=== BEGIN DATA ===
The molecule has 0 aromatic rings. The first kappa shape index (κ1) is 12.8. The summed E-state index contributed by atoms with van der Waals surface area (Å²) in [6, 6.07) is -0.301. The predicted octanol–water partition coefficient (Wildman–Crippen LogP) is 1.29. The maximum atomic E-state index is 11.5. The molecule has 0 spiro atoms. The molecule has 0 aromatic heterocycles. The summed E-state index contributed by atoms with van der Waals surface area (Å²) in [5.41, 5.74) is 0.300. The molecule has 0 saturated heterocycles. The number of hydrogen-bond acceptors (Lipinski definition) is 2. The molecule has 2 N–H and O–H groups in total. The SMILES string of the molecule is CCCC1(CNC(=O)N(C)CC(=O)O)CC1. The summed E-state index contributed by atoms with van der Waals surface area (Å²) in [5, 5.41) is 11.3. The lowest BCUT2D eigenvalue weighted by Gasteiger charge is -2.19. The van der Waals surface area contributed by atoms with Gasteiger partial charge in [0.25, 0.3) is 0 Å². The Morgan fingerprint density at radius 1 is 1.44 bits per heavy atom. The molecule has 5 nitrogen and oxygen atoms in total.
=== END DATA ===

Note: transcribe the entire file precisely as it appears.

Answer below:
The molecule has 0 aromatic rings. The first kappa shape index (κ1) is 12.8. The summed E-state index contributed by atoms with van der Waals surface area (Å²) in [6, 6.07) is -0.301. The predicted octanol–water partition coefficient (Wildman–Crippen LogP) is 1.29. The maximum atomic E-state index is 11.5. The molecule has 0 spiro atoms. The molecule has 0 aromatic heterocycles. The summed E-state index contributed by atoms with van der Waals surface area (Å²) in [5.41, 5.74) is 0.300. The molecule has 0 saturated heterocycles. The number of hydrogen-bond acceptors (Lipinski definition) is 2. The molecule has 2 N–H and O–H groups in total. The SMILES string of the molecule is CCCC1(CNC(=O)N(C)CC(=O)O)CC1. The summed E-state index contributed by atoms with van der Waals surface area (Å²) in [5, 5.41) is 11.3. The lowest BCUT2D eigenvalue weighted by Gasteiger charge is -2.19. The van der Waals surface area contributed by atoms with Gasteiger partial charge in [0.25, 0.3) is 0 Å². The Morgan fingerprint density at radius 1 is 1.44 bits per heavy atom. The molecule has 5 nitrogen and oxygen atoms in total.